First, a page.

ATLANTA — Democrats have filed a complaint against Republican U.S. Senate hopeful Herschel Walker. The complaint alleges Walker violated the law by spending money as a political candidate before filing required paperwork declaring his candidacy interest in the race.
Federal law requires candidates to file paperwork with the Federal Election Commission while “testing the water” of candidacy if they’re spending $5,000 or more.
Walker, a star football player at UGA in the 1980s, had hinted at his interest in the Senate race in Georgia multiple times over the summer.
He told Fox News repeatedly he was considering it, and he tweeted a video saying he had “Georgia on my mind,” though his primary residence was in a suburb of Dallas, Texas. Former President Donald Trump also told a conservative radio host that Walker “told me he’s going to (run), and I think he will.”
The complaint says Fox News reported July 7 that Walker “’has begun to build the beginnings of his campaign,’ reaching out to political advisers and aides.” Walker filed his statement of candidacy with the FEC August 24.
The complaint speculates Walker spent more than the $5,000 allowed for an unannounced candidate prior to his official filing. It notes that he had hired staff and launched a web site within a day of filing.
It asks the FEC to investigate and, if Walker is found in violation, to fine him “the maximum amount permitted by law.”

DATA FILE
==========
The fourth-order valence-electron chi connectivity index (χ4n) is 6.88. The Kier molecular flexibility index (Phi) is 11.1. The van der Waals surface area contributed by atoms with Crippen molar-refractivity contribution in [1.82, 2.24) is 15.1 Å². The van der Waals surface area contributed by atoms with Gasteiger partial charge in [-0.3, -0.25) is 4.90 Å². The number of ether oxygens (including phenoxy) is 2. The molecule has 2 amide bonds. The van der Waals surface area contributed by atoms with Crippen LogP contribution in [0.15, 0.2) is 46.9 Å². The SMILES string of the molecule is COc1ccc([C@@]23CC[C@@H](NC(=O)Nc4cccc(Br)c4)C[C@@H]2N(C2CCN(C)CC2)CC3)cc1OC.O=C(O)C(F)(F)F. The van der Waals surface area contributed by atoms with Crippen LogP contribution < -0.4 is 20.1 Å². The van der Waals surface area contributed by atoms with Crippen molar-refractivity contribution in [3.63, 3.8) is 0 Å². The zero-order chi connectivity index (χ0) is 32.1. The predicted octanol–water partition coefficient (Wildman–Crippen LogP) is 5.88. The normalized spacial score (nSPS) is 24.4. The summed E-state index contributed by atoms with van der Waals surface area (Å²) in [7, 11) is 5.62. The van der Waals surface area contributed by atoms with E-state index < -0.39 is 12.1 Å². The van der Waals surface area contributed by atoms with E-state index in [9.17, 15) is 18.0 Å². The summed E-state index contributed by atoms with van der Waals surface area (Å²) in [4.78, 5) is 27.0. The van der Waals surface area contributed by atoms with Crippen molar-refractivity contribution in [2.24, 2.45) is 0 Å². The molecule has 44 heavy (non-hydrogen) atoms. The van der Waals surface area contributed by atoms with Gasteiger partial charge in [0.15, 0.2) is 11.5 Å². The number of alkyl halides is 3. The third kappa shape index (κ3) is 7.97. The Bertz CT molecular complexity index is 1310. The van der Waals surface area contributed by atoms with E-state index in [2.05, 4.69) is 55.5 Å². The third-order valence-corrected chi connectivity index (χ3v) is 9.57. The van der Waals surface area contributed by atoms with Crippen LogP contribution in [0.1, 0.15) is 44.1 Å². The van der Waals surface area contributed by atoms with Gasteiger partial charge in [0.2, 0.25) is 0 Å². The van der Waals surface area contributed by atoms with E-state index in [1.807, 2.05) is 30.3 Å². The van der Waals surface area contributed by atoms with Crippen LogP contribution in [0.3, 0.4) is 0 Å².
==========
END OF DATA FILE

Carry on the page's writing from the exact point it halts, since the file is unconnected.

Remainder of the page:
The complaint "has merit," says an attorney who has done campaign finance work on behalf of candidates in both parties. "It looks like what (Walker) was doing was teasing things along in order to have a big reveal. And that’s all nice and cute," said Marc Hershovitz. "But what he’s doing is, he’s breaking the law."
A Walker spokeswoman says the complaint shows Democrats are afraid of Walker, who would face Raphael Warnock if he wins the GOP primary.
“Clearly, Herschel Walker has made Democrats very nervous. This is a frivolous ploy by a party that has seen their own internal polling," wrote Walker's spokeswoman, Mallory Blount, in an email to 11Alive News.
Hershovitz said the political impact will be negligible, the complaint likely forgotten by voters deciding the US Senate race next year.